Monday, January 14, 2013

Nginx Load Balancing Basics

Nginx is a powerful high performance web server with a lot of features that can help high load projects to overcome their problems.
Here you can see a particular feature of Nginx that allows you to load balance the traffic across multiple external and internal(on same hardware) servers.

Load Balancing can come in handy when your only server can no longer handle all the incoming requests and you need to offload some of the load to an other server.
The load balancing is implemented by the HttpUpstreamModule that most of the times is included in Nginx by default.

Basic Config

Lets say you have deployed your website/webapp on multiple servers in the same network with the IPs 10.0.1.1,10.0.1.2,10.0.1.3 (of course it doesn't matter where the servers are. They can all be on the same physical machine, in the same network or even somewhere else in the internet).
All of the servers/backends will be combined into one upstream link by Nginx and then used as a single server in the rest of the configuration. 
This is an oversimplified principal of a personal "cloud" so lets call our upstream myCloud:

upstream myCloud{
  server 10.0.1.1;
  server 10.0.1.2;
  server 10.0.1.3;
} 

You can add as many servers as you want in there, including localhost,LAN and Online servers.
upstream myCloud{
  server s1.domain.com;
  server 10.0.1.2;
  server unix:/tmp/backend;
  server 127.0.0.1:8080;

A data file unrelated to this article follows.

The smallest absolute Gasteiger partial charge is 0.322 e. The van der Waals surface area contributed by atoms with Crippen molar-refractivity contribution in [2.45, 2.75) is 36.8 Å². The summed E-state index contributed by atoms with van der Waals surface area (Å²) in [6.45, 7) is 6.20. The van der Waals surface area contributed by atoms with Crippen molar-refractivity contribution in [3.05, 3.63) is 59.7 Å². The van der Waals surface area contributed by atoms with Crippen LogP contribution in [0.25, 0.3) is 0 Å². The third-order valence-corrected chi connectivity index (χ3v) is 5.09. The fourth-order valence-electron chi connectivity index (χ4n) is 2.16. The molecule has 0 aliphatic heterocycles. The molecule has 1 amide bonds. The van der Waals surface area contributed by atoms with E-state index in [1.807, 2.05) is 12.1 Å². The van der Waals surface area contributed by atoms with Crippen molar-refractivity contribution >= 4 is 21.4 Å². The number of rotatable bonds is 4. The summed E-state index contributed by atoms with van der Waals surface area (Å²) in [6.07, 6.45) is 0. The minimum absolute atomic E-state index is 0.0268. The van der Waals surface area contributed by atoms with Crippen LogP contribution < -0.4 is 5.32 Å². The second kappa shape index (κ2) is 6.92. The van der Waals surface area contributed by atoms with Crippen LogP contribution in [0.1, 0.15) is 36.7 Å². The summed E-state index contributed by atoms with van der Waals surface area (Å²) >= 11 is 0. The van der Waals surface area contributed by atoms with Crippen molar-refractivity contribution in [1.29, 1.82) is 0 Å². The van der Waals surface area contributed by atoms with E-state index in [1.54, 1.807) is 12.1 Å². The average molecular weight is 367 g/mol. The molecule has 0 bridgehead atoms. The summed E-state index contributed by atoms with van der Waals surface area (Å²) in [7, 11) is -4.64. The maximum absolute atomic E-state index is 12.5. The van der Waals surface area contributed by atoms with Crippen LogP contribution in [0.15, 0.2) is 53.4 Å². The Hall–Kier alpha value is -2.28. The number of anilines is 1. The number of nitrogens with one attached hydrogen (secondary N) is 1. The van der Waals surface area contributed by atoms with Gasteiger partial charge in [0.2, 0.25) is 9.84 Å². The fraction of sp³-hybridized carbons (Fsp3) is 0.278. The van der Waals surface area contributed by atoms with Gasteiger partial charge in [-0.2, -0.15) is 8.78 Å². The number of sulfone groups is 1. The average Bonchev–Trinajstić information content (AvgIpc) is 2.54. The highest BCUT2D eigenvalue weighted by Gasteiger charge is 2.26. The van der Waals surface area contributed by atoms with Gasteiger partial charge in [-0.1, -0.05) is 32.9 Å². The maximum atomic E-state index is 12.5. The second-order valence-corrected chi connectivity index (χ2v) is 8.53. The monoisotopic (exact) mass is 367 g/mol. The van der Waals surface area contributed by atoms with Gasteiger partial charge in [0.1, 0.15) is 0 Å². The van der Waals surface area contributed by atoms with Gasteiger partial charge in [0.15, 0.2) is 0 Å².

} 

"myCloud" is now a registered upstream server that can be used as a parameter with the proxy_pass option. Now, wherever we use the myCloud upstream, Nginx, with the help of Round-Robin algorithm, will select the server to be used and proxy the received request to it.

Now you can use the new upstream link in your vhost config:

 
server {
  listen domain.com:80;
  access_log /var/log/nginx/proxy.log;
 
  location / {
    proxy_pass http://myCloud;
  }
}


Bind clients to servers

Often, it will be necessary for a single client to be served by a single server, not having different servers answering each request. For this, Nginx has the option ip_hash.
When ip_hash is turned on, the proxy server will remember the client's IP address hash and will use the same server every time.

upstream myCloud{
  ip_hash;
  server 10.0.1.1;
  server 10.0.1.2;
  server 10.0.1.3;
} 

Exclude Servers

If for some reason you need to temporary exclude one or more servers from being proxied by Nginx, you can use the "down" parameter:

upstream myCloud{
  server 10.0.1.1;
  server 10.0.1.2 down;
  server 10.0.1.3;
} 

Define priorities

You can define priorities by using a "weight" option for each server. The weight of a server roughly describes how often he will be used.
For example let's say the weight of the 10.0.1.1 server is 3, of the 10.0.1.2 is 1 and the weight of 10.0.1.3 is 2. 
In this case the first 3 requests will be proxied to server 10.0.1.1, the 4th to server 10.0.1.2 and the 5th and 6th requests will be proxied to server 10.0.1.3, after which the cycle will start again from the beginning.
The weight for all servers by default is equal to 1, but you change it as you wish.

upstream myCloud{
  server 10.0.1.1 weight=3;
  server 10.0.1.2;
  server 10.0.1.3 weight=2;
} 

Automatic Failover